Does My Dog Have Arthritis?

What is Arthritis?

Your pet’s joints give the skeleton flexibility and allow him to walk, trot, run, jump, climb, and move his head and neck to better see things.

Your pet’s body has three types of joints:

  • ball and socket such as the hip and shoulder joints
  • hinged joints such as the knees
  • gliding joints such as the ankles.

The joints are lubricated by synovial fluid to help them move smoothly and are stabilized by tendons and ligaments. When the joints are damaged by injury or disease, arthritis (joint inflammation) can occur.

There are two kinds of arthritis that affect dogs and cats: degenerative joint disease and inflammatory joint disease.

Degenerative Joint Disease in Dogs

This is commonly referred to as osteoarthritis. It happens when the cartilage that protects the bones of the joint is destroyed. The destruction of cartilage can happen two ways:

  • Normal stress on abnormal joints – an example of normal stress on abnormal joints would be hip dysplasia resulting from malformation of the hip sockets.
  • Abnormal stress on normal joints – an example of abnormal stress would be constant jumping over objects or injuries sustained in an accident.

Degenerative arthritis is a painful joint disease that affects one in five adult dogs. The condition may not make itself known until your pet has had years of abnormal stress. Since the cartilage has no nerve supply, the damage can progress with no outward symptoms until the joint is severely damaged and the lubricating fluid has lost its ability to protect the bone surfaces. This is why the degenerative form of arthritis is most often seen in older animals.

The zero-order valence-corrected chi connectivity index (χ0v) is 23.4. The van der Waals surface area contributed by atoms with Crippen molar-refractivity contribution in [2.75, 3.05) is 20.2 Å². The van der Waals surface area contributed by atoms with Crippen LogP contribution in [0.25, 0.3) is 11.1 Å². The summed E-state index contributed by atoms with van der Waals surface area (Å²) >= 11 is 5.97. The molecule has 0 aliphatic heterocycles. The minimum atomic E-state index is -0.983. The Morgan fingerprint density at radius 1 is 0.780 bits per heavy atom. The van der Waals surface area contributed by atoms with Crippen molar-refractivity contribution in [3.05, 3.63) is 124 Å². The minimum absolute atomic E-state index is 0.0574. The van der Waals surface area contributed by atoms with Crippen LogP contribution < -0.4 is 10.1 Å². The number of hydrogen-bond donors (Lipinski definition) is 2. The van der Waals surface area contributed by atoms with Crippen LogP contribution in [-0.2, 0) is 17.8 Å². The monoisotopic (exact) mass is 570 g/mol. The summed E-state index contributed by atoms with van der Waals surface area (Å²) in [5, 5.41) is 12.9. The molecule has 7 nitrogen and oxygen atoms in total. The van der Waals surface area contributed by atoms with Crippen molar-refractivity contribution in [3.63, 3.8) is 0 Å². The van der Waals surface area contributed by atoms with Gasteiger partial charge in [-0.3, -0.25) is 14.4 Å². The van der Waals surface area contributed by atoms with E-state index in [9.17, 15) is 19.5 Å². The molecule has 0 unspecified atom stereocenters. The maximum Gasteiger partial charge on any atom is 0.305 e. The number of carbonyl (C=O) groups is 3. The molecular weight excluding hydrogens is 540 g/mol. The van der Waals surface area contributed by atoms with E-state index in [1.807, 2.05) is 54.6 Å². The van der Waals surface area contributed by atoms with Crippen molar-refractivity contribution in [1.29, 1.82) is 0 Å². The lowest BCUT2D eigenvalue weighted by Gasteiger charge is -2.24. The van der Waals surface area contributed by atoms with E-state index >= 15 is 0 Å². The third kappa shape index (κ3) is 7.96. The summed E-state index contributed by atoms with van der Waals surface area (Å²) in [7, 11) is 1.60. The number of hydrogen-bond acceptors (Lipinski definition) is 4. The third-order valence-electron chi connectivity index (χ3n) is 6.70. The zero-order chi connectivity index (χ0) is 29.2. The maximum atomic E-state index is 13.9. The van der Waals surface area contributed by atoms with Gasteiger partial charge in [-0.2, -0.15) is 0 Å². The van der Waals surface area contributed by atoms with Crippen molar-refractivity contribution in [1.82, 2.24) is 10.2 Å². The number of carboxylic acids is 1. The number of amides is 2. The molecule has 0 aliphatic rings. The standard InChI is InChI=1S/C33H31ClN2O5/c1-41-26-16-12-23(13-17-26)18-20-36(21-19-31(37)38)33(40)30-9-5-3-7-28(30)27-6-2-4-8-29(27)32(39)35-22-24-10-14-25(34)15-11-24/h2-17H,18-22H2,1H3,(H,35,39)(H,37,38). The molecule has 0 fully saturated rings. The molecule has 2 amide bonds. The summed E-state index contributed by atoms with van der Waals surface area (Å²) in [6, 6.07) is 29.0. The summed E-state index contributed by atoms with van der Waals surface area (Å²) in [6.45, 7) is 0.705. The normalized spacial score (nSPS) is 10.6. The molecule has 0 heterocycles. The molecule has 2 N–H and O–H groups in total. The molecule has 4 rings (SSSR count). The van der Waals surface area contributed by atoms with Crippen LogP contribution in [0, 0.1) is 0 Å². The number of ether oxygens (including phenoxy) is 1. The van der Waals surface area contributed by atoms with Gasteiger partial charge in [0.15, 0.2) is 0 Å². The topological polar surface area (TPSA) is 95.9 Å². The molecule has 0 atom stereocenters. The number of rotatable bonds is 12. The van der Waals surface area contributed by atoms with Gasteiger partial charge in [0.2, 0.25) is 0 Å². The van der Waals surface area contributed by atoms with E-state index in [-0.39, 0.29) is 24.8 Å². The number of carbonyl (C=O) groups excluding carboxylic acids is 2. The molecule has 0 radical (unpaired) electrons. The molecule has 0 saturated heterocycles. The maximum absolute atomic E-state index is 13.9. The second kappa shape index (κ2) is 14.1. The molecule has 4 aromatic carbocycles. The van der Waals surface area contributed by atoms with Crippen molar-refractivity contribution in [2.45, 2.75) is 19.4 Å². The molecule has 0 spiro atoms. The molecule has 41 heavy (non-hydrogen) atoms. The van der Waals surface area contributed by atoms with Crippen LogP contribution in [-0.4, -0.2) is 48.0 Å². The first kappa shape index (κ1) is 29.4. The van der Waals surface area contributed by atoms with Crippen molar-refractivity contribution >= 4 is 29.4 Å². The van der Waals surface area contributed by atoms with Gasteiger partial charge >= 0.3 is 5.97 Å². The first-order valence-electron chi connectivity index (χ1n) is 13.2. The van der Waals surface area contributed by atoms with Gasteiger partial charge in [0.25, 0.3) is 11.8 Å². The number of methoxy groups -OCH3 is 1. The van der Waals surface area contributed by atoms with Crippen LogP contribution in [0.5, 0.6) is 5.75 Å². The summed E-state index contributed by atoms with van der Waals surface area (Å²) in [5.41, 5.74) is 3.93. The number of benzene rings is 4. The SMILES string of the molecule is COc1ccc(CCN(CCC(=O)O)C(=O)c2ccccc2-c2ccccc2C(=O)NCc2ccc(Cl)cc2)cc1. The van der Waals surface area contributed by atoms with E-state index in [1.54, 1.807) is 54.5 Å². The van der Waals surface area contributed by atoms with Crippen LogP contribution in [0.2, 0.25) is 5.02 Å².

Inflammatory Joint Disease in Dogs

This form of arthritis is far less common. It is usually caused by an infection (e.g. bacterial or fungal infection, tick-borne diseases and Rocky Mountain spotted fever) or by an underlying defect in your pet’s immune system, which may be hereditary.

Signs that Your Dog May Have Arthritis

The following signs suggest that your pet may have arthritis. A veterinarian should be consulted if he/she exhibits any of the following behaviours:

  • Reluctance to walk, climb stairs, jump, or play
  • Limping or walking strangely
  • Swelling in, or abnormal appearance of, a joint.
  • Lagging behind on walks.
  • Difficulty rising from a resting position.
  • Yelping in pain when touched or generally resisting touch.

Treatment Options for Your Pet

Treatment for your pet will depend on the cause and severity of the arthritis. Veterinary prescribed treatment for established arthritis normally includes analgesic (pain-killing) and anti-inflammatory medications, dietary management, exercise management and, occasionally, surgery.

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Analgesic and Anti-inflammatory medications

Ideally, these should only be used for the short term, when necessary to encourage movement. Although your pet may respond quickly to anti-inflammatories, this is usually because they are quelling pain, and not because the condition itself is improving. In most cases these medications act simply as painkillers, and should only be used in addition to lifestyle modifications including weight control and good exercise management.

Commonly prescribed analgesics and anti-inflammatories include acetaminophen and various NSAIDs (non-steroidal, anti-inflammatory drugs).

Acetaminophen

For mild to moderate hip dysplasia in dogs, your veterinarian may recommend acetaminophen (Tylenol®, Panadol®, Exdol®, etc.) to relieve pain. Since acetaminophen is only a pain reliever and has no anti-inflammatory properties, it can generally be safely combined with anti-inflammatory medications when recommended by a veterinarian.

Too-high doses of acetaminophen in any animal can cause liver damage. You should therefore seek a veterinarian’s advice before administering acetaminophen. Acetaminophen is toxic to cats.

NSAIDs

NSAIDs are a type of medication that helps reduce pain and swelling of the joints and decreases stiffness. When taken at a low dose, NSAIDs reduce pain; when taken at a higher dose, NSAIDs can also reduce inflammation. NSAIDs such as ASA (Aspirin®, Anacin®, etc.) can be purchased without a prescription.